Market miscellany

A few notes on the troubles in financial markets:

  • I’m not sure why the Fed can’t handle this. They get member banks together to buy these problem securities in an auction format, then accept the securities at the auction prices as collateral at the discount window. To supercharge it, they could drop the discount rate to the 0 to 1% range for six months or so – a step they probably ought to take immediately anyway. The authority is already there. Remember the AIG deal based on the rule allowing the Fed to “discount for any individual, partnership, or corporation, notes, drafts, and bills of exchange when such notes, drafts, and bills of exchange are endorsed or otherwise secured to the satisfaction of the Federal Reserve bank.”
  • The Fed is also one of the top banking regulators. For two years it’s been using that muscle to encourage banks to tighten lending standards. Now it could use that muscle to tell member banks to make more loans to qualified borrowers. The language Helicopter Ben ought to be using is along the lines of “If you won’t make loans to qualified US customers, especially businesses with standing lines of credit, the discount window will not be available to you if you need it – you’ll have to talk to the FDIC.”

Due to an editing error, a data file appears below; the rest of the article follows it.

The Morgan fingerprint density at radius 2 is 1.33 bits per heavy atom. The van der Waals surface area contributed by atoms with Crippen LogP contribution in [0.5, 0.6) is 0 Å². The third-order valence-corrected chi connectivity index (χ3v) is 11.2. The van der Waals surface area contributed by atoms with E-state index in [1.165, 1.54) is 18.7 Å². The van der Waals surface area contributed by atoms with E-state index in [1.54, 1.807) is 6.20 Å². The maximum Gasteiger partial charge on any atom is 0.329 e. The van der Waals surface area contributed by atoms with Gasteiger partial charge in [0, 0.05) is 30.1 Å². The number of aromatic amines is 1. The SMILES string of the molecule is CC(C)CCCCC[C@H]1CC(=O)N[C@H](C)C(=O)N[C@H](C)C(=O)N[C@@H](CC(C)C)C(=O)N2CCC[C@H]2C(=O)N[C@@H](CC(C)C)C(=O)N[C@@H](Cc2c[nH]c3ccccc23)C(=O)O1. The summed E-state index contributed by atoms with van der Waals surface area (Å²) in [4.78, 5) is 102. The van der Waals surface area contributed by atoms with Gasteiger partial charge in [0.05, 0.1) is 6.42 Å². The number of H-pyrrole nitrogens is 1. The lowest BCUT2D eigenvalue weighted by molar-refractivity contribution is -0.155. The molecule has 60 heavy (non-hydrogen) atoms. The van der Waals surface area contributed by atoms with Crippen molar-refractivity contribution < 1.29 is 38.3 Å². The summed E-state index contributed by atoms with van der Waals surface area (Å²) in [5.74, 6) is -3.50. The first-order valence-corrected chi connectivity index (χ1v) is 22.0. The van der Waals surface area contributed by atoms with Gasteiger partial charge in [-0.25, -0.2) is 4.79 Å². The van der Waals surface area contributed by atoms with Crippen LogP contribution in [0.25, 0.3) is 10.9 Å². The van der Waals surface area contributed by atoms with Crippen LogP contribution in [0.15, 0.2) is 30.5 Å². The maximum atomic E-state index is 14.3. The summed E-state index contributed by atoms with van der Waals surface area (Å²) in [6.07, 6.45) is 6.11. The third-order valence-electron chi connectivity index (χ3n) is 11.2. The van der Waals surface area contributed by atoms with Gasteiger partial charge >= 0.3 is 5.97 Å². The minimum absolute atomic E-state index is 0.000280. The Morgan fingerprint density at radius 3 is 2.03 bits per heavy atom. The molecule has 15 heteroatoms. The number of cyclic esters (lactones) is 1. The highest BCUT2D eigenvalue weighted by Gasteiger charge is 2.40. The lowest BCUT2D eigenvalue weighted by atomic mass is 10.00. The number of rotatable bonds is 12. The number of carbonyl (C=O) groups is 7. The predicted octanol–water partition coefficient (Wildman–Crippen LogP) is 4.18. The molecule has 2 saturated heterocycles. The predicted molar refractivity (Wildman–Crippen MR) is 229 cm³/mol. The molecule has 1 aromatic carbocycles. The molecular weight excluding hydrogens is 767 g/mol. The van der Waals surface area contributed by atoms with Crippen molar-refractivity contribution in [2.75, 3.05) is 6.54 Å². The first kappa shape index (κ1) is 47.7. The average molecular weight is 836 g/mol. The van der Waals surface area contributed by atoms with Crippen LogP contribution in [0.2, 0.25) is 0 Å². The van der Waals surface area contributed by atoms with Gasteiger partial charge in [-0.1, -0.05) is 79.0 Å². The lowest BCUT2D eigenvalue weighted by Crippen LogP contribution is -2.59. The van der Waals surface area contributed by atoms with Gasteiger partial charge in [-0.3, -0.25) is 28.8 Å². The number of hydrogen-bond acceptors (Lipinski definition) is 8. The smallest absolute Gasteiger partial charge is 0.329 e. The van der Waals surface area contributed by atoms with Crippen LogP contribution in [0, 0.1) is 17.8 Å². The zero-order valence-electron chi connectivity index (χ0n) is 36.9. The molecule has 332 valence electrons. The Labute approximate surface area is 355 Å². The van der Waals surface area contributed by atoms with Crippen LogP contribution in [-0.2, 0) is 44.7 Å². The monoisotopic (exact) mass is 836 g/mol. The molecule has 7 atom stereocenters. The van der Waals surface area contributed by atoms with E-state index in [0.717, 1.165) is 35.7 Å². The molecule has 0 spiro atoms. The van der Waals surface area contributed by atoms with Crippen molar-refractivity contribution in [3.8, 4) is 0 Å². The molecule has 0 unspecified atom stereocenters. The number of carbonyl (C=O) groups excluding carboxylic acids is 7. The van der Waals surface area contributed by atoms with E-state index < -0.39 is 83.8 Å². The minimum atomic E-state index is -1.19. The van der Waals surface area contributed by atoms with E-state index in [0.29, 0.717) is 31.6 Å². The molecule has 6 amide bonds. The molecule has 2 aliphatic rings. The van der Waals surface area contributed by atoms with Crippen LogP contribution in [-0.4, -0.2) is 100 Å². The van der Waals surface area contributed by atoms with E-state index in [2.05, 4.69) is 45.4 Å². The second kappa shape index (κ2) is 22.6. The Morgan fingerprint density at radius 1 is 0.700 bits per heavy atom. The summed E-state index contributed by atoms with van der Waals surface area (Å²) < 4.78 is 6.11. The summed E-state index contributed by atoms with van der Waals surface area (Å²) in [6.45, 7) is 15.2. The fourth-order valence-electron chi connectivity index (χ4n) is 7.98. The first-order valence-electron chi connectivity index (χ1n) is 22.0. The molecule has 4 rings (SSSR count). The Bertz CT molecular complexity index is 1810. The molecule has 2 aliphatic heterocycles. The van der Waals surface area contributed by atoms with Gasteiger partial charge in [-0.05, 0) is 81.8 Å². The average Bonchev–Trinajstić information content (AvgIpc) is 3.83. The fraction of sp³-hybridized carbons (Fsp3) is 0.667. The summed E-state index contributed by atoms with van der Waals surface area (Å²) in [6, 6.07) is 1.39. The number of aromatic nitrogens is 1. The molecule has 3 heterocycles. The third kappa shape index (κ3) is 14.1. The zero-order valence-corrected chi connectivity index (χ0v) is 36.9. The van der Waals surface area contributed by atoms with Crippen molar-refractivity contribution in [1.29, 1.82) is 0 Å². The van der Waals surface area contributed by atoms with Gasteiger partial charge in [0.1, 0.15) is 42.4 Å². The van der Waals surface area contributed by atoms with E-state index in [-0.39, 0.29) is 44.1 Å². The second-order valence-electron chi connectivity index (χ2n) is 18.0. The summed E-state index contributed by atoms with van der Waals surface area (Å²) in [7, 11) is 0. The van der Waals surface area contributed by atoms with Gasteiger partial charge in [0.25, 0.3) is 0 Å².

• I’m a little tired of politicians saying that people won’t be able to get loans to buy homes, send their kids to college or buy cars. I just heard Barack Obama say it, but to be fair I think I heard John Boehner or Roy Blunt say it, too. The FHA, USDA RD program, VA, now Fannie Mae and Freddie Mac and a few minor programs are already backed by the full faith and credit of the United States. So much for “you won’t be able to borrow to buy a home.” What difference is the government buying a bunch of loans that aren’t guaranteed going to make to a market that is already guaranteed?